by Leanne Westrick, Intern at MissRepresentation.org
Last month’s blow-up surrounding a Geeklist video ad, and the subsequent Twitter battle, got a lot of people talking. What does it mean when we say that tech culture is male-dominated? What does it say about the climate of the tech industry and women’s place in it?
The Geeklist controversy got ugly quickly and it left many feeling more than a little confused. People were clearly uncomfortable with the way that the co-founders Chritian Sanz and Reuban Katz engaged with their critic Shanley Kane on Twitter, but it was almost hard to pin-down why. While the co-founders of Geeklist didn’t call out her gender, the way that they responded to her criticism of their ad exploded commentary all over the internet.
There’s been a lot of debate as to whether the exchange can be read as sexist. Perhaps the co-founders of Geeklist were just being too thin skinned, but the original point that Kane was raising had to do with the objectification of women in the tech world. The way her critique was responded to and the way that she was treated is a whole debate in and of itself. Taking offense to her “tone” started a slippery slope in which they were more personally offended than they were professionally responsible. Bringing her employment into the matter elevated the incident to another level of thinly veiled threats. Their subsequent apology didn’t seem to go down very well either.
Perhaps more interesting than the Geeklist controversy, are the comments that followed. The majority of the comments, much like the Kats and Sanz, seemed more concerned with Kane’s tone than what she was attempting to point out in the first place. The original concern, regardless of how it was framed, was directed at the perceived objectification that the ad portrayed. Her initial critique got a lot less attention than the offense that the co-founders took about being called out in a public way and the drama that ensued.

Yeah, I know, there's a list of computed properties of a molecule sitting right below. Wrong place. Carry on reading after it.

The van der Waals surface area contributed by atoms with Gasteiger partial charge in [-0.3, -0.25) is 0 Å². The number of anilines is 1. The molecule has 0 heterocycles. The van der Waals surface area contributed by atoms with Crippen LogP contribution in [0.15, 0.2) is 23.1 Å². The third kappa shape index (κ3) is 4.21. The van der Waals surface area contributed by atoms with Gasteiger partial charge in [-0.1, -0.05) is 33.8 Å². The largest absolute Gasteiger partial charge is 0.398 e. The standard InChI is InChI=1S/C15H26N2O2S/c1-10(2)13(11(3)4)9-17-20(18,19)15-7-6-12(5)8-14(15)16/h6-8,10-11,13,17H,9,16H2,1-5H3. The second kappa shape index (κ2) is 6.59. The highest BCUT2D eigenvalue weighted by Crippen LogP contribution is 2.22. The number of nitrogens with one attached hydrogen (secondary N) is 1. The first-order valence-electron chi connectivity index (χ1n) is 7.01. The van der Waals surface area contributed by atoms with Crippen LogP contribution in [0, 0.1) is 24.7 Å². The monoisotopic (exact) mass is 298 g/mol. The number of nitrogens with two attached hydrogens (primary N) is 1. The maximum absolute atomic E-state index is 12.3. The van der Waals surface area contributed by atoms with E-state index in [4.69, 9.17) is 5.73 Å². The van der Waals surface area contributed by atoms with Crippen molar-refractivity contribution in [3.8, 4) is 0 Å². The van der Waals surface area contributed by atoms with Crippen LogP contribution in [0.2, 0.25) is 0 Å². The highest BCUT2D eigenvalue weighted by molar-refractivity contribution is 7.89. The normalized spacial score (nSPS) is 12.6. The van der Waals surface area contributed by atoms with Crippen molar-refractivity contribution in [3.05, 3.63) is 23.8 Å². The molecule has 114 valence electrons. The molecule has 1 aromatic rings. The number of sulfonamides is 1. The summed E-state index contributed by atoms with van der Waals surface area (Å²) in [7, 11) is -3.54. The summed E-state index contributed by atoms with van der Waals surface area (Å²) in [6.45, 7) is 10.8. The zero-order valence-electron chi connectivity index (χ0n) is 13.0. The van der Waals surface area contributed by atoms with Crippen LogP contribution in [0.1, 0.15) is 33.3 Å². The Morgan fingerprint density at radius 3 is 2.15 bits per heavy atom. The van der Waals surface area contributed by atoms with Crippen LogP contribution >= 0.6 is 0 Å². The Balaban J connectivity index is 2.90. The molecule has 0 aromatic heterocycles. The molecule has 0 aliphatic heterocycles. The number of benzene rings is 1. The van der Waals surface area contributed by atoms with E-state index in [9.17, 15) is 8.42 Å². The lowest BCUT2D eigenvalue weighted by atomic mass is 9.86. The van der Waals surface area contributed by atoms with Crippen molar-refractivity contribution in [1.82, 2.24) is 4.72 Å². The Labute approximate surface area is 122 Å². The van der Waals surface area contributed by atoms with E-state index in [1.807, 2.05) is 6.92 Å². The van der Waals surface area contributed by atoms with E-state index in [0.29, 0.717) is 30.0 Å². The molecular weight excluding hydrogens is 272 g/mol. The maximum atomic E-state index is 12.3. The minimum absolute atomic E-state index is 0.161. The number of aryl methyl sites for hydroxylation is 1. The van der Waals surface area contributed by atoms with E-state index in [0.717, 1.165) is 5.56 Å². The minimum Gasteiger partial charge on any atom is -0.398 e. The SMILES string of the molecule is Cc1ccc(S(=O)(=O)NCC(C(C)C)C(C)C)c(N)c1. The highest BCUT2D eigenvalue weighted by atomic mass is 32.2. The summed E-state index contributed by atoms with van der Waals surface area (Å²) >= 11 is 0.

How did this all happen in the first place?
To be frank, the tech industry is still mostly seen as a boy’s club. Women are present but they make up a smaller percentage and they certainly don’t get as much attention as their male-counterparts. All of these factors combine to creating a highly male-orientated climate that spawned the controversy in the first place.
This kind of advertising isn’t new where the tech industry is concerned. Men are, quite frankly, all over the start-up scene. In the last week there has been a lot of discussion around women encountering the heavily male-dominated sphere of the tech. The fact that women represent a smaller percentage of tech and engineering fields has long plagued the sciences. It isn’t a matter of women being any less competent or capable, it’s the fact that our culture tends to gender the sciences as male fields.
The American Association of University Women (AAUW) has a whole presentation on their website called “Why So Few?” which addresses the lack of women that exist in science, technology, engineering, and mathematics (STEM fields). The answer isn’t that men are better suited for these fields; it’s that they’ve been socialized to excel. Gender bias exists, just not in the blatant Mad Men ways (which in all honesty is a little easier to cry out against). Rather, it’s a subtle assumption that pervades our culture, in which men are more capable of excelling in these fields.
Here’s a graph that AAUW provides in their presentation to give some perspective on just what certain fields look like for women:
Source: U.S. Department of Labor, Bureau of Labor Statistics, 2009, Women in the labor force: A databook (Report 1018) (Washington, DC), Table 11.
What is occurring in reality is that girls are less exposed to the sciences, especially computer sciences and engineering fields, early on. This translates into less women in the largely science-based tech industry. Fewer girls are exposed or encouraged in these fields and as such, there are less of them in the workforce, creating the heavily male-dominated climate that we have today.
If girls are told that they don’t statistically excel in these fields, they internalize it and don’t expect to understand it. The stereotypes adversely affect their performance. We’re creating a self-fulfilling prophecy.
Maybe this is why the majority of the back-and-forth debates concerning the Geeklist controversy miss the point as much as Katz and Sanz did. It shouldn’t have been about her tone and it most certainly shouldn’t have involved her employment. It should have been a discussion around objectification in relation to their company. The resulting initiative that Geeklist is assembling is an attempt to soothe over their PR nightmare, but it addresses a very real issue. Something about the tech industry has to change. Motivating more women into the field to begin with is certainly a good start.
Leanne is an intern with MissRepresentation.org and a student at the University of San Francisco.